In Focus is Archinect's series of features dedicated to profiling the photographers who help make the work of architects look that much better. What has attracted them to architecture? How do they work? What type of equipment do they use? What do they think about seeing their work in blogs?
In this feature, we talk to Paul Raftery based in the South of England.
What is your relationship with architecture? What drew you to architecture, as a photographer?
I was brought up in the shadow of the famous Brutalist “Tricorn Centre” (by Architects Owen Luder and Rodney Gordon) in Portsmouth. I even remember the nightclub at the top of the building - I photographed it as part of my A level project so the signs where there early on about my interest in the urban landscape. I never realized that 20 years later I would be living in the Unite d’Habitation in Marseille working as a professional photographer shooting architecture.
I left Portsmouth to study Fine Art in Nottingham in the UK, specializing in photography and film making. During this period, I was drawn to photographing the urban environment and a lot of my student work was shot in cities - in fact, a lot of my degree show was shot in cold war Berlin. This continued when I left college and moved to London. I was artist in residence photographing on the Isle of Dogs in London during the period of development there. Looking back, I have always found cities inspiring, London, Marseille etc. Shooting new buildings is one manifestation of that interest.
Describe how you work... who are your clients?
The way I work depends a lot on the client. Some clients have very particular needs or vision for their project and of course I help to fulfill that vision whilst also trying to add something extra. Some clients give me free rein and let me shoot the project as I wish. Most magazines that I work for let me get on with it.
Clients are anyone who needs professional images of the built environment. It ranges from architects to developers to engineers. At the moment, I have been shooting a lot for engineers and larger construction companies such as Bouygues. This may be a consequence of making a couple of films about the building of iconic London buildings, The Leadenhall Building and The Shard.
Do you mostly work in a specific region? What is your travel schedule like?
I work around the world shooting where ever interesting buildings are being built. That said Europe takes most of my shooting time. I try if possible to travel by train in Europe if the project is quite close, in France, Belgium most of Germany for example. I love this slower meditate form of traveling, it kind of fits architectural photography. I shoot nearly every month in Paris - I used to live in Paris and shoot for my old clients there and UK architects who are building there. I shoot in Berlin about every three/months. I have several personal projects on the go there.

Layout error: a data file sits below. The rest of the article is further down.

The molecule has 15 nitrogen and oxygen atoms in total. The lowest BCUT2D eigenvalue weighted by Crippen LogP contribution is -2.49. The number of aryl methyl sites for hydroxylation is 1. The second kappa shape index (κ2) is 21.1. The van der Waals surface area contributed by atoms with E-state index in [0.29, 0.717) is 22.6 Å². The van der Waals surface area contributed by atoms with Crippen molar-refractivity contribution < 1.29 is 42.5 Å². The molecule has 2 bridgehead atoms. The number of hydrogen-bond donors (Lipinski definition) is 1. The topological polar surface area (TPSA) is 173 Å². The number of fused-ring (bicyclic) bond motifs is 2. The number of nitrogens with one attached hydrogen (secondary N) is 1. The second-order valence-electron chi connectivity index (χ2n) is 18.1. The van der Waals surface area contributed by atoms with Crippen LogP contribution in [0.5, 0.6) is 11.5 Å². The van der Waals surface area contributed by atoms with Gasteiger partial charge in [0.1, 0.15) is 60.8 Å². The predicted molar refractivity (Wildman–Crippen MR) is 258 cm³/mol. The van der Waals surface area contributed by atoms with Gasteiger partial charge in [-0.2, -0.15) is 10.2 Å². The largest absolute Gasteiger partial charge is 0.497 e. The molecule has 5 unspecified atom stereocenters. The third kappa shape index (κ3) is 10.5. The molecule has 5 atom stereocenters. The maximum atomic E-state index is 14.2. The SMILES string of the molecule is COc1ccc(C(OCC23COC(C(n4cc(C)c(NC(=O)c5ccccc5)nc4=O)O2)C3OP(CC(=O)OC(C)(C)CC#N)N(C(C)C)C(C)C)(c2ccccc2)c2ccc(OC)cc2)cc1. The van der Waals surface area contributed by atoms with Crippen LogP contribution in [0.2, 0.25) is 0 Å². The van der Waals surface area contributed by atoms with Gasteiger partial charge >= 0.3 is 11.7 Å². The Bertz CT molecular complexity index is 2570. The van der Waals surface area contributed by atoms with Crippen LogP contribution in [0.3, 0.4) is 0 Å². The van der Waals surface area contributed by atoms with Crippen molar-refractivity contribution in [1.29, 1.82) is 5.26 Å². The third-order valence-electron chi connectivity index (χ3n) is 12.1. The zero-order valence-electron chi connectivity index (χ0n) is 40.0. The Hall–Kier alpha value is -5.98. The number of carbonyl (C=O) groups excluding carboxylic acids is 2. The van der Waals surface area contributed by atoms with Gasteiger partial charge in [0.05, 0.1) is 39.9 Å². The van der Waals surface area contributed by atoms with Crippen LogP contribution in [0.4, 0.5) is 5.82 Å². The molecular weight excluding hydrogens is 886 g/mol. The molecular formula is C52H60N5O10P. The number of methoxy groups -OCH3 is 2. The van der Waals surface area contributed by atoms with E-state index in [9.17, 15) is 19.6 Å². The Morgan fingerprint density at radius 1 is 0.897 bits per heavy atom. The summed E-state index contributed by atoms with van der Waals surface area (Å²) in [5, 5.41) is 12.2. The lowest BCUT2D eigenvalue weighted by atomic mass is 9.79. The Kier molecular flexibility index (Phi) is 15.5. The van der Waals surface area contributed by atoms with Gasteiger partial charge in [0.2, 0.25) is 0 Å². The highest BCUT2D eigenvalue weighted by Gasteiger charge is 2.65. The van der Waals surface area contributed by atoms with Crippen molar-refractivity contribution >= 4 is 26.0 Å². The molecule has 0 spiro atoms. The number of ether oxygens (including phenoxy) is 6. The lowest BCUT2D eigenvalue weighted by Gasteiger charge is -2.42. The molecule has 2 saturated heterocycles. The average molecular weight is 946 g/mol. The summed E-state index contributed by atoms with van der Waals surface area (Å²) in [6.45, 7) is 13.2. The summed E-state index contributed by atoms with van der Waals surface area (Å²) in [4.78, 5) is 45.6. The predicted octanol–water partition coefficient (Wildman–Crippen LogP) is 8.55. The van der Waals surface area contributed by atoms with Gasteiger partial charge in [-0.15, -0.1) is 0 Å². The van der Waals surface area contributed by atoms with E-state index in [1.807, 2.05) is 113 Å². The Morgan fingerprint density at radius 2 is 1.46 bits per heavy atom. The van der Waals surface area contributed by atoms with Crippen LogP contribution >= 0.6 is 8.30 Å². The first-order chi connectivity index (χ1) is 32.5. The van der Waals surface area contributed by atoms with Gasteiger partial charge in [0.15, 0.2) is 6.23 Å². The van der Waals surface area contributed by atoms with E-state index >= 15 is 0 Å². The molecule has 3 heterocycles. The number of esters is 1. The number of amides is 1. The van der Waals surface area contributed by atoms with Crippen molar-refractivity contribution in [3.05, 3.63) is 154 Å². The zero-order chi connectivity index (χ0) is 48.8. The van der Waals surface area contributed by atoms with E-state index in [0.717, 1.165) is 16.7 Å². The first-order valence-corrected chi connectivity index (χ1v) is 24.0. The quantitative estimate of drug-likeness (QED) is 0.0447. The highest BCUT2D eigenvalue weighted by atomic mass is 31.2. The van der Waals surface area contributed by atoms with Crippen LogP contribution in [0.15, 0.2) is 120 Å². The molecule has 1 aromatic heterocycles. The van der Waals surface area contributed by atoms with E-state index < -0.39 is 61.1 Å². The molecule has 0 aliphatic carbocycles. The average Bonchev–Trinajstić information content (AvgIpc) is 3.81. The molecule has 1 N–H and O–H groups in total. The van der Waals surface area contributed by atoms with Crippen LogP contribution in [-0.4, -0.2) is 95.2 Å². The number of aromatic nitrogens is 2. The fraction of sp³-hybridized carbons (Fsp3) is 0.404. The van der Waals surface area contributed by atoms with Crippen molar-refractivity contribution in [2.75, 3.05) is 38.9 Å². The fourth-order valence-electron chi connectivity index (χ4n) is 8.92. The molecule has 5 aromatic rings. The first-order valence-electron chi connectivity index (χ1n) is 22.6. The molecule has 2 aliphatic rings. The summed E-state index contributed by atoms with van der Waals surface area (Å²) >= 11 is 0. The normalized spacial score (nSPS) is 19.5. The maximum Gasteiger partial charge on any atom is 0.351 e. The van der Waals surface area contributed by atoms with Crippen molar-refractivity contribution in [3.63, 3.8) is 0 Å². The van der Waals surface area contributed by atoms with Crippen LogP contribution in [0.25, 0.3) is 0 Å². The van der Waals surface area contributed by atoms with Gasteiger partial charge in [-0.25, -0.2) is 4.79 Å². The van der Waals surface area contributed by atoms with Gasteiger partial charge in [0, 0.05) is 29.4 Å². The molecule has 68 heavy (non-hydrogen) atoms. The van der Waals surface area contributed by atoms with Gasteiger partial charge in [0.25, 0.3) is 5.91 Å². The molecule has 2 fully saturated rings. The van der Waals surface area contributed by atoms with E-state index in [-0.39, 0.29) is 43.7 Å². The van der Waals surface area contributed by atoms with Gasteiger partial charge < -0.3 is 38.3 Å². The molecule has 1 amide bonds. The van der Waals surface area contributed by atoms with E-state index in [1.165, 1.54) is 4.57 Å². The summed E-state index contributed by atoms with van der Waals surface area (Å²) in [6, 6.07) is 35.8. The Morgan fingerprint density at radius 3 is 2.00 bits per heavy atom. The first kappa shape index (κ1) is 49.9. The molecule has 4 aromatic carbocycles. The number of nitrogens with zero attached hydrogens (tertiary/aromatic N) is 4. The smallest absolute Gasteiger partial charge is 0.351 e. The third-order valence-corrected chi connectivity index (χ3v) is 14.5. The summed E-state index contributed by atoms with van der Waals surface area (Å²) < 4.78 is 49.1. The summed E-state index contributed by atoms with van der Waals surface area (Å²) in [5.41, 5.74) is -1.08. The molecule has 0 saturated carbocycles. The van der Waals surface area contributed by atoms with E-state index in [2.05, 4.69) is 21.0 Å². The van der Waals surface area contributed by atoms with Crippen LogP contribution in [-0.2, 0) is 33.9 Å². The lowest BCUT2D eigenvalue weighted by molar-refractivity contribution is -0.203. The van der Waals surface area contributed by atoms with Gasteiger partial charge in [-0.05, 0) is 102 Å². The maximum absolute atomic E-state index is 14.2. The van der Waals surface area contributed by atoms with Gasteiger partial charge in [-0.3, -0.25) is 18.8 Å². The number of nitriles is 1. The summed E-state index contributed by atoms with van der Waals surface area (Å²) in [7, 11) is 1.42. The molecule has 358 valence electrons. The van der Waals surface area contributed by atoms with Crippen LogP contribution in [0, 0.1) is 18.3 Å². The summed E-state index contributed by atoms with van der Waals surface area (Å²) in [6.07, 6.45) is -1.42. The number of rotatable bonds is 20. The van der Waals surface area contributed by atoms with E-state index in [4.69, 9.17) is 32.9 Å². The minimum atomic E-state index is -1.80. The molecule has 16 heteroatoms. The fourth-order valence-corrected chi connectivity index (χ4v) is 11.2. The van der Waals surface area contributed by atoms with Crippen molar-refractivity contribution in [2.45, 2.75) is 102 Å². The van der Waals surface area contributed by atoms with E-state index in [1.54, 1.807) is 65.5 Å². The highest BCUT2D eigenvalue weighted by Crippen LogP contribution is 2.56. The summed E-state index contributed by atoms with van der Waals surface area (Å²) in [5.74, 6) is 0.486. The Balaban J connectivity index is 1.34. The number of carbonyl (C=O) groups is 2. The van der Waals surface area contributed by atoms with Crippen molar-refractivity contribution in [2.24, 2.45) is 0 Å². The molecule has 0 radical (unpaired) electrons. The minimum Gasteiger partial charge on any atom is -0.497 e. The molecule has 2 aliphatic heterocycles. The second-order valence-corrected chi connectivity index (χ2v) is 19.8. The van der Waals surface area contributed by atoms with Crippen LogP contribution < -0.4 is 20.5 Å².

What is your goal when capturing buildings in photographs?
To combine the wishes of the client with my responses to the building. Satisfying the client and their brief whilst also being free and intuitive enough to shoot the aspects of a building that I like.
What are your thoughts about including people in your photos? Is it important to photograph a building in use, or by itself?
I am agnostic really. Before the rise of digital I used to shoot 5x4 trannies and because of the technical limitations of shoot sheet film it was very rare that people ever featured in architectural photography. Now it’s much easier photographing with a digital DSL and it’s become very liberating. With some projects it can really help to tell the story of the building. I shot a Maggie’s Centre in Newcastle a while back and I think it was very important to show how the Centre helps cancer sufferers. On the other hand if a client wants a more formal style of photography or if the project is very sensitive and it’s not appropriate to shoot people then a more formal approach is easy to enact.
What are your favorite pieces of equipment?
Canon DSL’s cameras. I can shoot stills to a quality which is as good as 5x4, I can make 4k time lapse videos and I can shoot regular video plus it fits in as hand luggage in a plane - what’s not to like! The new generation of tilt and shift Canon lens are pretty good too.
Do you work alone?
I shoot still architectural images alone whenever possible. It’s a singular occupation which calls for quiet thought and so I prefer to be alone. When I shoot architectural video’s, I work with Dan Lowe. Dan is a film maker who brings his experience in film making and editing to my architectural eye - I think it works well.
How do you feel about seeing your photographs on blogs and websites?
By and large I think it’s part of the job: it’s my function to produce images when I have been commissioned by architects which can be used on social media, that creates interest and discussion about a project. I do get a little fed up with people ripping my images that I have shoot on an editorial budget and start using them though.
Paul Raftery - Bio:
Paul has been working as a photographer for over twenty years and has exhibited at the Royal Academy in London, in New York and at the French National Architecture Centre in Paris.
His worked has led him around the world working for some of the most reputable architects and magazines including; Roger Stirk Harbour and Partners, Cullinan Studio, Blueprint and The Architectural Review.